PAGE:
Basketbakk

NBA and ABA great Rick Barry still a sharp shooter

2014-01-24T17:00:00Z 2014-01-25T02:01:13Z NBA and ABA great Rick Barry still a sharp shooterJohn Burbridge john.burbridge@nwi.com, (219) 933-3371 nwitimes.com

GRIFFITH | Pro football has the Manning family.

Pro basketball has hall of famer Rick Barry and his seemingly endless line of sons who have followed him into the NBA.

"Yeah, I stressed the fundamentals," Barry said of nurturing Richard "Scooter", who played for Kansas' 1988 NCAA championship team, then professionally in the U.S. and overseas; and Jon, Brent and Drew, all of whom played in the NBA.

"But their mother (Pam Hale) was a Division 1 basketball player herself, so it more likely came from the genes from both sides," said Barry, who from another marriage has another son, Canyon, playing Division 1 basketball for the College of Charleston.

"There are some things you can't teach in basketball," Barry said. "It's like teaching someone how to be a good athlete. You're either an athlete or you're not."

Barry does concedes parental influences can make an impact, like when his father -- a semi-pro basketball player --suggested he should shoot free throws in his now trademark, underhand "granny" style.

He might as well have told him to wear a dress.

"I said, 'That's how girls shoot. People will make fun of me'," Barry said. "That's when said to me, 'Son, they'll stop making fun of you when you make them.'"

Barry went on to shoot just under 90 percent from the line for his pro career.

"I tweaked the style a bit and I was shooting my best percentages the last six years of my career," Barry said.

Barry made an autograph and fan-interaction appearance Wednesday at Bridges' Scoreboard Restaurant and Sports Bar. Despite nearly 20 inches of snow that had been dumped within the vicinity with the threat of even more, Barry managed to show up early.

"I make a point of being punctual," Barry said. "That's the problem today, not enough people are punctual."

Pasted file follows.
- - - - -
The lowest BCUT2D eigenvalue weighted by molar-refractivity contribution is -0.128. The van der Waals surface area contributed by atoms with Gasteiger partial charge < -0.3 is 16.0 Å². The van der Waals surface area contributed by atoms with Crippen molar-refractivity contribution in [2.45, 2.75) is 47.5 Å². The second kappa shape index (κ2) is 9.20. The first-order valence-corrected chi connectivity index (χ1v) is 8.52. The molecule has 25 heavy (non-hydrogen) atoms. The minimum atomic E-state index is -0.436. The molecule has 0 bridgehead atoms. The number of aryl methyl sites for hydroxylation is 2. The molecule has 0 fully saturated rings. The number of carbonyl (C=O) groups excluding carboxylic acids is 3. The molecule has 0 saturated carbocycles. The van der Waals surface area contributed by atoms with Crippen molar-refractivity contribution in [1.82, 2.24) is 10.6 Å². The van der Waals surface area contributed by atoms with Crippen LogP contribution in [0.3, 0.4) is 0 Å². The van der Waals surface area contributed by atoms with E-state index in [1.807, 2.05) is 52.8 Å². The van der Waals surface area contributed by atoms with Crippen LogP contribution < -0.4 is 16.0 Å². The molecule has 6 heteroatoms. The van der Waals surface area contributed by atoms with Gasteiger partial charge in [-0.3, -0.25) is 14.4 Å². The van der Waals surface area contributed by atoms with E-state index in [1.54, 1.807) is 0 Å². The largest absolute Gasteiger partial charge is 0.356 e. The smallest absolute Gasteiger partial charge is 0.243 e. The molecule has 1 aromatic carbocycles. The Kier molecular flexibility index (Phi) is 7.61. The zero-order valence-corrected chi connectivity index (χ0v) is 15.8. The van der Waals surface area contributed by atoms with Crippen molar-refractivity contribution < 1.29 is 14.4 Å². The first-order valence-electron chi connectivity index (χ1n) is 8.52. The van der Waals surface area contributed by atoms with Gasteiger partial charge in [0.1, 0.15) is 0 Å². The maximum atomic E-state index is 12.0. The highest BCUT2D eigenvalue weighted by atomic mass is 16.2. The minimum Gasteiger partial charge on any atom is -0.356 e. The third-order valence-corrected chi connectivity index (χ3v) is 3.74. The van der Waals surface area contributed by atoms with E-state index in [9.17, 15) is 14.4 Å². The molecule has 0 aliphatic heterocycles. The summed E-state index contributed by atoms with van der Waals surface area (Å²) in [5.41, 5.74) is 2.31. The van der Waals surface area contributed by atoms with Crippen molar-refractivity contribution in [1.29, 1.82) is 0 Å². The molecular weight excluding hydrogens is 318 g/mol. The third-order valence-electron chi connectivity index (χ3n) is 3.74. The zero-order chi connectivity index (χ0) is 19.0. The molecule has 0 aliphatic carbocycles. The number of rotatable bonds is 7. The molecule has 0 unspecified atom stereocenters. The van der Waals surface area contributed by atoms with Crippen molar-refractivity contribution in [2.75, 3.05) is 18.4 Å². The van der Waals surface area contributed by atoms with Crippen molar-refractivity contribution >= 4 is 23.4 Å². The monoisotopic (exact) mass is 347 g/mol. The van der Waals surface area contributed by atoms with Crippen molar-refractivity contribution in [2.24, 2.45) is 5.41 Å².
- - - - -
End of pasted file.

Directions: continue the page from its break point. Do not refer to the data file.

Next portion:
A small forward who played much of his career with Golden State, leading the Warriors to an NBA title in 1975, Barry is listed among the Top 50 NBA players of all time. He has the lone distinction of being an NCAA, NBA and ABA season scoring champion.

"Believe it or not, scoring in the pros was easier for me than scoring in college," said Barry, an All-American at University of Miami. "Why? Because I had four people trying to stop me in college. As a pro, only one guy was trying to stop me."

Barry's shot may have had a soft touch, but his words can be blunt, and they often didn't go over well with his peers and teammates.

"Am I brutally honest? Well, sometimes just being honest can be brutal for some people," Barry said. "I remember someone got upset with me because I answered his question truthfully. What did he want me to do? Make him feel better by telling him a lie.

"It reminds me of what Jack Nicholson's character said (in "A Few Good Men") ... 'You can't handle the truth!'"

Early in LeBron James' career, Barry caused a stir when he "brutally" critiqued James' shooting fundamentals.

"Here was one of the best athletes in basketball, and he couldn't shoot a jumper correctly," Barry said. "To waste that much talent was a travesty.

"To LeBron's credit, he's improved since then. I don't know if it was from what I said, but at least I brought it up."

Barry sometimes gets asked to serve as a "shot doctor" but admits there's only so much he can do if the "patient" doesn't have natural talent. But he does have a sure-fire way to score 20 points a game.

"First of all, you run your (butt) off filling the lane on fast breaks. That should get you at least two layups," Barry said. "Then you hit the boards for rebounds. That should get you a put-back basket. Now you want to aggressively drive to the basket and pick up fouls. That should be good for five or six free throws, and now you're already at 12 points.

"Just go four of 10 from the field and that should cover the rest."

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